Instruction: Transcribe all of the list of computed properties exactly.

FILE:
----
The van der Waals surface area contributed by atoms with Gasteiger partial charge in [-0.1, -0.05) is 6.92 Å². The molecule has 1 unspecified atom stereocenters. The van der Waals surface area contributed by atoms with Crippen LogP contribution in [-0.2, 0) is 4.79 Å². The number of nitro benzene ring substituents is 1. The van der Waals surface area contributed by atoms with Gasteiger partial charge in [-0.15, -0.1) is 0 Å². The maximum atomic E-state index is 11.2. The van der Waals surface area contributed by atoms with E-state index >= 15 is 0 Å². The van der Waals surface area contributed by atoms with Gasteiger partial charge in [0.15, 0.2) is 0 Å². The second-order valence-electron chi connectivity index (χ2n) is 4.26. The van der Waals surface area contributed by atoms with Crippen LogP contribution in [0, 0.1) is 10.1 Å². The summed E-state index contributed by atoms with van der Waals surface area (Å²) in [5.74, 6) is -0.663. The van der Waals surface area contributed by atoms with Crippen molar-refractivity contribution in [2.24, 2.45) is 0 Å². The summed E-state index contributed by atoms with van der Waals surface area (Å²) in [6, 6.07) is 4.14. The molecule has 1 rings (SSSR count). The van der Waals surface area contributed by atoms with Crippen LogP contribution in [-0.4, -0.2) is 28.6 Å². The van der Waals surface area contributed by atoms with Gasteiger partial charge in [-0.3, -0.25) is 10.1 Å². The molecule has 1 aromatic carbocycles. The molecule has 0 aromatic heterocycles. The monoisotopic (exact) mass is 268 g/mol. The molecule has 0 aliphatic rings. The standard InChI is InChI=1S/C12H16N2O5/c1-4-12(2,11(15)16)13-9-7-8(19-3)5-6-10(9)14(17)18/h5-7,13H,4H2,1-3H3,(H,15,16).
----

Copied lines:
The van der Waals surface area contributed by atoms with Gasteiger partial charge in [-0.1, -0.05) is 6.92 Å². The molecule has 1 unspecified atom stereocenters. The van der Waals surface area contributed by atoms with Crippen LogP contribution in [-0.2, 0) is 4.79 Å². The number of nitro benzene ring substituents is 1. The van der Waals surface area contributed by atoms with Gasteiger partial charge in [-0.15, -0.1) is 0 Å². The maximum atomic E-state index is 11.2. The van der Waals surface area contributed by atoms with E-state index >= 15 is 0 Å². The van der Waals surface area contributed by atoms with Gasteiger partial charge in [0.15, 0.2) is 0 Å². The second-order valence-electron chi connectivity index (χ2n) is 4.26. The van der Waals surface area contributed by atoms with Crippen LogP contribution in [0, 0.1) is 10.1 Å². The summed E-state index contributed by atoms with van der Waals surface area (Å²) in [5.74, 6) is -0.663. The van der Waals surface area contributed by atoms with Crippen molar-refractivity contribution in [2.24, 2.45) is 0 Å². The summed E-state index contributed by atoms with van der Waals surface area (Å²) in [6, 6.07) is 4.14. The molecule has 1 rings (SSSR count). The van der Waals surface area contributed by atoms with Crippen LogP contribution in [-0.4, -0.2) is 28.6 Å². The van der Waals surface area contributed by atoms with Gasteiger partial charge in [-0.3, -0.25) is 10.1 Å². The molecule has 1 aromatic carbocycles. The molecule has 0 aromatic heterocycles. The monoisotopic (exact) mass is 268 g/mol. The molecule has 0 aliphatic rings. The standard InChI is InChI=1S/C12H16N2O5/c1-4-12(2,11(15)16)13-9-7-8(19-3)5-6-10(9)14(17)18/h5-7,13H,4H2,1-3H3,(H,15,16).